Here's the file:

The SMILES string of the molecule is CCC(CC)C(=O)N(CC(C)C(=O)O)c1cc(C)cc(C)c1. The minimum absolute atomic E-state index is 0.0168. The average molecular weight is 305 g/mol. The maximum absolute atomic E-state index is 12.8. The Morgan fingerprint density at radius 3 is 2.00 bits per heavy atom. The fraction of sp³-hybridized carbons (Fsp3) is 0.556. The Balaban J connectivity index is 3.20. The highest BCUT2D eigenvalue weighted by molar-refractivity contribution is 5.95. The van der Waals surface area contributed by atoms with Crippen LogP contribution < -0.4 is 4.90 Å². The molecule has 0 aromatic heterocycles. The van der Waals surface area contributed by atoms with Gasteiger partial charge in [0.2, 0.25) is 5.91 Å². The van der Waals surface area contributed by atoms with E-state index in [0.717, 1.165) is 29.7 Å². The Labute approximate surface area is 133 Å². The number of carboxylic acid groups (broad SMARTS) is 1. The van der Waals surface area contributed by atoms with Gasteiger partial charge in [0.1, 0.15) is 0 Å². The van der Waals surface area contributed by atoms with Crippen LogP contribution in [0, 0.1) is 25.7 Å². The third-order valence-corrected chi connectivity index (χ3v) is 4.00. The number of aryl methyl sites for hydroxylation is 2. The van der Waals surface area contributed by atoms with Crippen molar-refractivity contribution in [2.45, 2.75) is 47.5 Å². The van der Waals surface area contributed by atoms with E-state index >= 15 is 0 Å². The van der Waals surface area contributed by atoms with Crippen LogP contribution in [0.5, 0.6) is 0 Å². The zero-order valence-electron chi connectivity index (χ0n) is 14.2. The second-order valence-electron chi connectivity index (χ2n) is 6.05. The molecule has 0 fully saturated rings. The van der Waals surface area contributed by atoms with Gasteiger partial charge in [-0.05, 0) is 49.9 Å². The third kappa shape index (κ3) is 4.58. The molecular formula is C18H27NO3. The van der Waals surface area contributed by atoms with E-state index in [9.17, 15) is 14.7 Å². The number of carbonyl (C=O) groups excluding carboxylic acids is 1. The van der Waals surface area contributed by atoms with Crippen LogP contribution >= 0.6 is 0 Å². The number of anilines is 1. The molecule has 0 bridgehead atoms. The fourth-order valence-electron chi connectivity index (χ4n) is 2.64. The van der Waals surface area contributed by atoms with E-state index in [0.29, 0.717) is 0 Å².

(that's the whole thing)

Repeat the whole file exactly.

The SMILES string of the molecule is CCC(CC)C(=O)N(CC(C)C(=O)O)c1cc(C)cc(C)c1. The minimum absolute atomic E-state index is 0.0168. The average molecular weight is 305 g/mol. The maximum absolute atomic E-state index is 12.8. The Morgan fingerprint density at radius 3 is 2.00 bits per heavy atom. The fraction of sp³-hybridized carbons (Fsp3) is 0.556. The Balaban J connectivity index is 3.20. The highest BCUT2D eigenvalue weighted by molar-refractivity contribution is 5.95. The van der Waals surface area contributed by atoms with Crippen LogP contribution < -0.4 is 4.90 Å². The molecule has 0 aromatic heterocycles. The van der Waals surface area contributed by atoms with Gasteiger partial charge in [0.2, 0.25) is 5.91 Å². The van der Waals surface area contributed by atoms with E-state index in [0.717, 1.165) is 29.7 Å². The Labute approximate surface area is 133 Å². The number of carboxylic acid groups (broad SMARTS) is 1. The van der Waals surface area contributed by atoms with Gasteiger partial charge in [0.1, 0.15) is 0 Å². The van der Waals surface area contributed by atoms with Crippen LogP contribution in [0, 0.1) is 25.7 Å². The third-order valence-corrected chi connectivity index (χ3v) is 4.00. The number of aryl methyl sites for hydroxylation is 2. The van der Waals surface area contributed by atoms with Crippen molar-refractivity contribution in [2.45, 2.75) is 47.5 Å². The van der Waals surface area contributed by atoms with E-state index >= 15 is 0 Å². The van der Waals surface area contributed by atoms with Crippen LogP contribution in [0.5, 0.6) is 0 Å². The zero-order valence-electron chi connectivity index (χ0n) is 14.2. The second-order valence-electron chi connectivity index (χ2n) is 6.05. The molecule has 0 fully saturated rings. The van der Waals surface area contributed by atoms with Gasteiger partial charge in [-0.05, 0) is 49.9 Å². The third kappa shape index (κ3) is 4.58. The molecular formula is C18H27NO3. The van der Waals surface area contributed by atoms with E-state index in [9.17, 15) is 14.7 Å². The number of carbonyl (C=O) groups excluding carboxylic acids is 1. The van der Waals surface area contributed by atoms with Crippen LogP contribution >= 0.6 is 0 Å². The number of anilines is 1. The molecule has 0 bridgehead atoms. The fourth-order valence-electron chi connectivity index (χ4n) is 2.64. The van der Waals surface area contributed by atoms with E-state index in [0.29, 0.717) is 0 Å².